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BERLIN (AP) -- German officials say initial tests show that sprouts from an organic farm in the country's north are not the cause of the E. coli outbreak.

Lower-Saxony state's agriculture ministry said Monday that 23 of 40 samples from the sprout farm suspected of being behind the outbreak have tested negative for the relevant bacteria.

It said further tests are pending.

The E. coli outbreak in Germany has killed at least 22 people and sickened more than 2,300 across Europe, leaving customers uneasy about eating raw vegetables.

THIS IS A BREAKING NEWS UPDATE. Check back soon for further information. AP's earlier story is below.

BERLIN (AP) -- Official test results Monday are likely to show that sprouts from an organic farm in northern Germany caused the E. coli outbreak that has killed 22 people, sickened more than 2,200 and left Europeans across the continent uneasy about eating raw vegetables.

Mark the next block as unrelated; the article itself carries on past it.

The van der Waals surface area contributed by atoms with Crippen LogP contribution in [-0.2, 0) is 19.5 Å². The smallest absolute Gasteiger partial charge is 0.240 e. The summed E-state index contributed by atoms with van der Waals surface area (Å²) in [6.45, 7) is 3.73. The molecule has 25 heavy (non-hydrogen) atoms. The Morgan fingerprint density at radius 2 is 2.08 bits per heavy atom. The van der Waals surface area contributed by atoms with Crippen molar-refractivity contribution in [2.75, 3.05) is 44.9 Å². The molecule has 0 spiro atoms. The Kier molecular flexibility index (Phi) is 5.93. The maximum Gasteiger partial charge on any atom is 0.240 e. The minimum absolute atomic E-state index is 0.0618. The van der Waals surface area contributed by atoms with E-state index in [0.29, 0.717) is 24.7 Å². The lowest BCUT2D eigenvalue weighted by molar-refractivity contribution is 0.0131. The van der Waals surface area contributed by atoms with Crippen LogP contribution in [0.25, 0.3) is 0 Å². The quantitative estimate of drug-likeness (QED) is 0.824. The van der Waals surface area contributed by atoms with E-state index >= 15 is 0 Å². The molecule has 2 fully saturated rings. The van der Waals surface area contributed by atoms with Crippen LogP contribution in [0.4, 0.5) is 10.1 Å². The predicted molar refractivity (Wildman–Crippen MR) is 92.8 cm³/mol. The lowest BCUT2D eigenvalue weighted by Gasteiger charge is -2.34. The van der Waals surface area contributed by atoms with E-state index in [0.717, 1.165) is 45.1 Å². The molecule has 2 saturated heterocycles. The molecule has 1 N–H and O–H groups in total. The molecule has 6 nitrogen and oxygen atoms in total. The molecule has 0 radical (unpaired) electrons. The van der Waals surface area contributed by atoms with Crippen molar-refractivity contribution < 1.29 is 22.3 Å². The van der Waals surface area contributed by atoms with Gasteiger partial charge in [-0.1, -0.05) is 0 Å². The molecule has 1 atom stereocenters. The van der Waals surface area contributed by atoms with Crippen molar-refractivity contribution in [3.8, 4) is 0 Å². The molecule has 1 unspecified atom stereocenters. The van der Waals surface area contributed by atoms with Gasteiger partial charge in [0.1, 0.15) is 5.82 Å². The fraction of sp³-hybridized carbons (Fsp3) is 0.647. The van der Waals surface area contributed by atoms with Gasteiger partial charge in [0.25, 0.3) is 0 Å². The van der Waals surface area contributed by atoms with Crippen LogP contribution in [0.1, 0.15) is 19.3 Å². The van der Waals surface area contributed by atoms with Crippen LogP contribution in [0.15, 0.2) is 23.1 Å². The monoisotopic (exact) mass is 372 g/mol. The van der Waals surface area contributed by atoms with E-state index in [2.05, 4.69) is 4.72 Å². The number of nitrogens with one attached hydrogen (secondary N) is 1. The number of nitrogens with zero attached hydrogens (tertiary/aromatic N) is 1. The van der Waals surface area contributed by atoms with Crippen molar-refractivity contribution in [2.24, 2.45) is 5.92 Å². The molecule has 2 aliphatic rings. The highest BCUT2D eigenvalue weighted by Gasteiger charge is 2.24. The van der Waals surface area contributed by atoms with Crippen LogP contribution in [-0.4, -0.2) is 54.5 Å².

If sprouts from the farm in the village of Bienenbuettel, between Hamburg and Hannover, are confirmed as the only source of the highly aggressive, "super-toxic" strain of bacteria, it could solve a mystery that has puzzled authorities for weeks. Suspicion for the cause of the deadliest known E. coli outbreak had fallen on lettuce, tomatoes and cucumbers, initially from Spain.

Even so, authorities say the danger is not over yet. More cases of the illness, which has hit Germany hardest, are likely for at least another week because the contaminated sprouts may have already been delivered to restaurants and grocery stores across Germany and could infect consumers.

And health officials still say they cannot yet rule out that there may be other sources for the infection as well. They warned against eating any sprouts and kept up a general warning for tomatoes, cucumbers and lettuces.